Location: Tampa, FL (this isn’t my dad’s house in the picture — it’s Henry Morrison Flagler’s estate (now a museum) in Palm Beach!
I woke up in my bed at my dad’s house in Florida in a haze of confusion.
The three-hour difference from Pacific to Eastern time had caused me to oversleep. I opened one eye, feeling like I could continue dozing for at least a few days, and wondered if all of San Francisco had been a dream. Had I simply made up the startup job, the days spent hunched over a computer, the photoshoots in the freezing cold, the Victorian house that I lived in? Maybe I was only home for winter break.
Closed curtains bathed the room in a reddish haze. A dozen Lilly Pulitzer dresses hung in the closet. Outside, Florida animals chirped and croaked, signaling the beginning of a new day. My messy suitcase sat open near the bathroom, spilling over with books and sunglasses. Christopher, my tripod, sat at the very top. My phone and laptop indicated full battery levels from their respective places.
This was the same way I’d begun every single morning at my dad’s house since I’d first set foot in it as a high school senior. My dad and I aren’t particularly close and he worked a lot; when I was at his house, I could generally do whatever I wanted. It was a forty-five minute drive from my college campus, so I spent quite some time here when I was in school, taking comfort in the fact that, despite the constant upheaval in other parts of my life, everything here remained the same.
Have you ever gone to a place you grew up in — say, your parents’ (or parent’s, singular) house — and felt like you picked up right where you left off? Whenever I was in the house where I spent the majority of my childhood, I felt all of twelve years old. Here, if I squint hard enough, I feel like a teenager again. I can see my eighteen-year-old self on the first day of college orientation, hair freshly curled in a brand-new white dress from Abercrombie and Fitch; my nineteen-year-old self having intense discussions on the phone with someone I was convinced I couldn’t be with; my twenty-year-old self laying out dresses all over the floor in preparation for photoshoots; my twenty-one-year-old self surrounded by packing boxes, getting ready for a new life on the West Coast.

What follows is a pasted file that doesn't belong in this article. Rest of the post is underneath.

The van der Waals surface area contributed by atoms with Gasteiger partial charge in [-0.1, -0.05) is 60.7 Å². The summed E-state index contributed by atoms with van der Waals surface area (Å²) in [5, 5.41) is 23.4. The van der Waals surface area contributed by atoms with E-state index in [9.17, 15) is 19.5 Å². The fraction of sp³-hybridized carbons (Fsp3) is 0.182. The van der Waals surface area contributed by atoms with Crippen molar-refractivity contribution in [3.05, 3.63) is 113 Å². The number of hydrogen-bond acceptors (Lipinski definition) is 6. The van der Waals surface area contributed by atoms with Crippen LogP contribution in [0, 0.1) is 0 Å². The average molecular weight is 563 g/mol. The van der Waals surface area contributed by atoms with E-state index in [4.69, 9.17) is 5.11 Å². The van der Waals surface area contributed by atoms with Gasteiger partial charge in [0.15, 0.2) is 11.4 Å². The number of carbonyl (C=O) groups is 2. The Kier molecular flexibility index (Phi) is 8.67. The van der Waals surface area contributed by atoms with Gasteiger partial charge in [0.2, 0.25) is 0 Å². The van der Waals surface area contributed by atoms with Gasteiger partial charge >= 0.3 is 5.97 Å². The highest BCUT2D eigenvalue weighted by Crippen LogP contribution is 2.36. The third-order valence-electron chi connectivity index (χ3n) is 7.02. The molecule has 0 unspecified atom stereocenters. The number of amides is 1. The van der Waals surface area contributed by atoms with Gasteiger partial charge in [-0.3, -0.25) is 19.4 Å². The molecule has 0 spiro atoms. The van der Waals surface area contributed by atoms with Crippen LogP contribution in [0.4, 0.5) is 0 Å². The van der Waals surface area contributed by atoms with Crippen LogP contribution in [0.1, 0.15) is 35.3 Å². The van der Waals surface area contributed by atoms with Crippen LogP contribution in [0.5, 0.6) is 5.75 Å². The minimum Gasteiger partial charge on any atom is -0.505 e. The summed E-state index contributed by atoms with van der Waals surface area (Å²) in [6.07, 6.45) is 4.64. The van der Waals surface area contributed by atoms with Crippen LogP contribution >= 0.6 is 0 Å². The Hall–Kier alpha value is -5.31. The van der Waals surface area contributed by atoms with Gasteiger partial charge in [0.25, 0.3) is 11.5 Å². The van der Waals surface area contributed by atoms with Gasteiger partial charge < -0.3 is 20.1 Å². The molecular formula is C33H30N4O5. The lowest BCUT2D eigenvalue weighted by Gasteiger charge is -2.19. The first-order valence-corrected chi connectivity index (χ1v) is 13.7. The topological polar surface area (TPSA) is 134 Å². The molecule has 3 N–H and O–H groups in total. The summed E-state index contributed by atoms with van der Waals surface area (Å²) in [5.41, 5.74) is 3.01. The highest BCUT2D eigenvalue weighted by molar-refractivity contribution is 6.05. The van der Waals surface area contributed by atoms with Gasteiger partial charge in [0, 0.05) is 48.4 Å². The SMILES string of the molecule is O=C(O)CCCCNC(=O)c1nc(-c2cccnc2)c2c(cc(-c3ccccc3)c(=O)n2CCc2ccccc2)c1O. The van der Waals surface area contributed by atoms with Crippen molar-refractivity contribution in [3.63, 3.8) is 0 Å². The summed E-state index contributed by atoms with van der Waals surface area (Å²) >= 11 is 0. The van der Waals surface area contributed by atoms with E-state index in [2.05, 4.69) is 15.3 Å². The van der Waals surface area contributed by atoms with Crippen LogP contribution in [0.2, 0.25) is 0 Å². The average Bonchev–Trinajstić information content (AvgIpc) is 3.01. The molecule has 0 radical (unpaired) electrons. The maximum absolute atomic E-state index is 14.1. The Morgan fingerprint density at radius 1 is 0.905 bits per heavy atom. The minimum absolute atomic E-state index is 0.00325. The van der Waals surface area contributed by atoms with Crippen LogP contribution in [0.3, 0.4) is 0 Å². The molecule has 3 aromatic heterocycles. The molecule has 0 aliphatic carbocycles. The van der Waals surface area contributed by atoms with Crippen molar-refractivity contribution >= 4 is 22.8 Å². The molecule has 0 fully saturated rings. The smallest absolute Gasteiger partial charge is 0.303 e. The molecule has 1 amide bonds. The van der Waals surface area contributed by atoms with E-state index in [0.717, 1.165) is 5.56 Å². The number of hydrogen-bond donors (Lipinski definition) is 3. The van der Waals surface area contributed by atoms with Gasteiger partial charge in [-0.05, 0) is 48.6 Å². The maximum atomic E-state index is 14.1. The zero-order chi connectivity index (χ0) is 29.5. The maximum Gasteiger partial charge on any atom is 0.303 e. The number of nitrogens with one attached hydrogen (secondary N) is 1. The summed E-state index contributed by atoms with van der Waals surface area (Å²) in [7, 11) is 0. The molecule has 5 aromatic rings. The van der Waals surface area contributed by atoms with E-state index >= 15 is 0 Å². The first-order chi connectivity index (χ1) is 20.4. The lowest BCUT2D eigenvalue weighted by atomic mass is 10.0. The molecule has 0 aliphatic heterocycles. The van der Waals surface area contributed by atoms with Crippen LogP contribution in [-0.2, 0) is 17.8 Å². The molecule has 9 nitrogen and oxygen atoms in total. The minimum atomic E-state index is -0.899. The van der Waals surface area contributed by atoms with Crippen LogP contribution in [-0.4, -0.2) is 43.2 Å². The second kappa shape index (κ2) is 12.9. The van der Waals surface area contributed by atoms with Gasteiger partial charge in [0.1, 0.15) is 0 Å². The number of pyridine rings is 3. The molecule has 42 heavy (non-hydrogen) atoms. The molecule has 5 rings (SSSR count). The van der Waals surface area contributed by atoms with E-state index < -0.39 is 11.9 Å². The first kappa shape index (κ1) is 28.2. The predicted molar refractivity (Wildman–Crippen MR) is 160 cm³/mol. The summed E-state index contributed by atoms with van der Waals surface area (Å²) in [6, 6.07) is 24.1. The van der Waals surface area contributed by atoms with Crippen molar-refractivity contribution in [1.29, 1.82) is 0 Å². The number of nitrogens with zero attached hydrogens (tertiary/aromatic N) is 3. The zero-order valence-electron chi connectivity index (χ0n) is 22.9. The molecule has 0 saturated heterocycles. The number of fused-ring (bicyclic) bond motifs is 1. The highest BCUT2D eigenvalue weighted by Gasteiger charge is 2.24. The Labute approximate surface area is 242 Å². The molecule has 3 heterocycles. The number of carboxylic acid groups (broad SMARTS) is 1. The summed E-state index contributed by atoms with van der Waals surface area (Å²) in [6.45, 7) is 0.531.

Oh, and the music. Sometimes songs can remind you of locations; this location reminds me of songs — One Last Time by Ariana Grande, Animals by Maroon 5, Let’s Get Lost by G-Eazy, the entirety of Taylor Swift’s 1985 and Børns’ Dopamine. Those songs, in turn, remind me of experiences I had throughout college.
In one month, my dad will be leaving Florida for a new job, and this place as I know it will cease to exist.  I’m sort of sad to see it happen, but to me, it’s also fitting. The end of a childhood home kind of forces you to grow up and gives you the freedom to become who you want to be.
I moved out of the house I grew up in years ago. I moved out of all of my college dorms. I moved out of my first house in San Francisco. It’s time for me to move on with this one, as well.
During this trip, I have a few days at my dad’s house in between locations and right before I go back to California. I’ll be bringing back all the things that I can still use — the coding books, a few photoshoot props, those aforementioned Lilly dresses. While I’ll have to leave this house and the crisp, ghost-like memories of my past selves behind, it also means that the next time I return to Florida, it’ll belong to my current self and be a clean slate for fresh memories.
That’s a whole new experience I’m ready for. ♚
Note: This article is part of my January 2019 One Month Project, where I will be traveling around coastal Florida and publishing an essay a day about my experiences there. I’m excited to bring you along on this adventure!
 At first, the main purpose of the trip was for me to come back and take all the stuff I had left here with me to San Francisco. I decided to extend my stay here so that I could see my friends and give a proper “until next time” to the state that had influenced me so much.